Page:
South Asia

The situation of children in South Asia
South Asia is home to about 627 million children under 18 years of age1 - approximately 36% of the total population of 1.82 billion.

An estimated 11.3 million children of primary school age (5.8 million girls and 5.5 million boys), and 20.6 million children of lower-secondary school age (8.9 million girls and 11.6 million boys) in South Asia do not go to school. Only 69% of children have access to early childhood education in our region. And significantly, more girls than boys will never go to school in South Asia. This is leading to the highest incidents of child marriage and child labor in the world.

Children separated from their families
Children can be separated from their families during a crisis. Children may also be inappropriately separated and placed in foster care or an institution, due to a perception of family need or sometimes for more illicit reasons. In an institution, the wellbeing of most children is most at risk with institutional care lacking the necessary stimulus for a child to thrive and if separated for more illicit reasons can be the subject of exploitation and abuse. Children may also be separated from their families for their own protection, such as in cases of domestic violence.

Violence against children
Violence against children is widespread and pervasive and remains a harsh reality for millions of children in South Asia which has long-lasting consequences on their lives. Over 21 million children between 5-17 years of age are engaged in child labor in South Asia alone. Violence can be physical, sexual, and emotional and also manifest itself as neglect. It can occur in homes, schools, care and justice systems, workplaces, and communities. Perpetrators include parents, family members, teachers, caretakers, law enforcement authorities, and other children.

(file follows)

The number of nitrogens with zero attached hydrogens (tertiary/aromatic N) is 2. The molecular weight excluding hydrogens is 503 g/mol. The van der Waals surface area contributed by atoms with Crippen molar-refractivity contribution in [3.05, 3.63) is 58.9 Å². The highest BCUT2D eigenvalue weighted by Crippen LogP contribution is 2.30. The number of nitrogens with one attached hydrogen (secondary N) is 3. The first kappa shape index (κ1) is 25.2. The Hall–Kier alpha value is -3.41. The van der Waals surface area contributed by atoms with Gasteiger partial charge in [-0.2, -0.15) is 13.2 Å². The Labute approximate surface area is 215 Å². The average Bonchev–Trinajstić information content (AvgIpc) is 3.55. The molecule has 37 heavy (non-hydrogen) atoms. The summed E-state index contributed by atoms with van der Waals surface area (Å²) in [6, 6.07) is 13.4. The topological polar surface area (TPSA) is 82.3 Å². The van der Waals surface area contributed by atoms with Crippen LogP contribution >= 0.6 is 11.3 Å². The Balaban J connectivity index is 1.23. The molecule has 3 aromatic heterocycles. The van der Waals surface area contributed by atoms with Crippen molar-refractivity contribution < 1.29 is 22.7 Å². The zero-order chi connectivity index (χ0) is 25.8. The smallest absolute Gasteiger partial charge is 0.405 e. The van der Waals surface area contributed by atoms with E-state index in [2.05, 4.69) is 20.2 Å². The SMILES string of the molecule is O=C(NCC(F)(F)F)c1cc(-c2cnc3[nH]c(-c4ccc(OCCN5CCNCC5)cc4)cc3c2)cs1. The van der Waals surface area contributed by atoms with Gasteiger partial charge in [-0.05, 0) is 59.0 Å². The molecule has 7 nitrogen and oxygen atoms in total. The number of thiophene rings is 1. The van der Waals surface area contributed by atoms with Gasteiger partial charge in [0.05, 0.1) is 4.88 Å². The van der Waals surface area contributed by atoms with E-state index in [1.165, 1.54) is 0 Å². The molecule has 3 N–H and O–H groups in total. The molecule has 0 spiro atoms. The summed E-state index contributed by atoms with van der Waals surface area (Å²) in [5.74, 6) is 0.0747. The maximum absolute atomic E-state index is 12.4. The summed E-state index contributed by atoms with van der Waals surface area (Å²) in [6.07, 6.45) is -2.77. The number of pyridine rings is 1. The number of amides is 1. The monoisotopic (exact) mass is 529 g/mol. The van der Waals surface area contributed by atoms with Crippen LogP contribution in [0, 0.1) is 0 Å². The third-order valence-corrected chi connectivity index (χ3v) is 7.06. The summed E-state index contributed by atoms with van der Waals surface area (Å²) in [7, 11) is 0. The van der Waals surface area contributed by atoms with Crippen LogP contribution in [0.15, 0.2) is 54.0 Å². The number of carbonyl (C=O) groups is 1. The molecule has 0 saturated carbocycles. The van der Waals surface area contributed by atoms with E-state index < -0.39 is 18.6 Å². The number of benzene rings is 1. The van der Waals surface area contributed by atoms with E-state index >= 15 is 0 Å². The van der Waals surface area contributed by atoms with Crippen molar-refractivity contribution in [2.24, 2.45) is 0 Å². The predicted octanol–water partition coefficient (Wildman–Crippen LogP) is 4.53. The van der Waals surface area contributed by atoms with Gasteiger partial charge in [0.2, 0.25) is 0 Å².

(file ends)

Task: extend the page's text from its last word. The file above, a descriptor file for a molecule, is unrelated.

"Source: UNICEF, Humanium, SOS Children's Villages International".

Countries with National Initiatives

Bangladesh Without Orphans

The orphan situation is serious. Bangladesh is the most populated country by density in the world. The country has over 161 million people, with over 64 million children making up around 40 percent. Orphans and street children in Bangladesh are often thrown in jail for petty crimes or abused and subjected to the most atrocious violence; most orphanages are overcrowded and cannot take in these children.

India Without Orphans and Bharathiya Sneha Parivar

Alternative care in India: Orphanages and small family-based styles of care were the only alternative care options available in the past, but the situation is slowly changing. India now has foster care, group foster homes and most recently India introduced domestic adoptions. Reunification of children with relatives is also taking place.

Nepal Without Orphans

There are around 12.7 million children under the age of 18 in Nepal. In recent decades, the number of Nepali orphaned and abandoned children without parental care has increased or are at risk of losing such care. There are various reasons for this rise, including political unrest (particularly armed conflict), the high rate of poverty, and the spread of HIV/AIDS.

Sri Lanka Without Orphans

In Sri Lanka today, institutional care is the fate of many children who have been abandoned by their parents. According to UNICEF, out of over 21,000 children in orphanages in Sri Lanka, one or both parents of over 19,000 of them are still alive. There are currently 488 voluntary children’s homes in Sri Lanka. Living conditions for children in some of these homes are less than idyllic.

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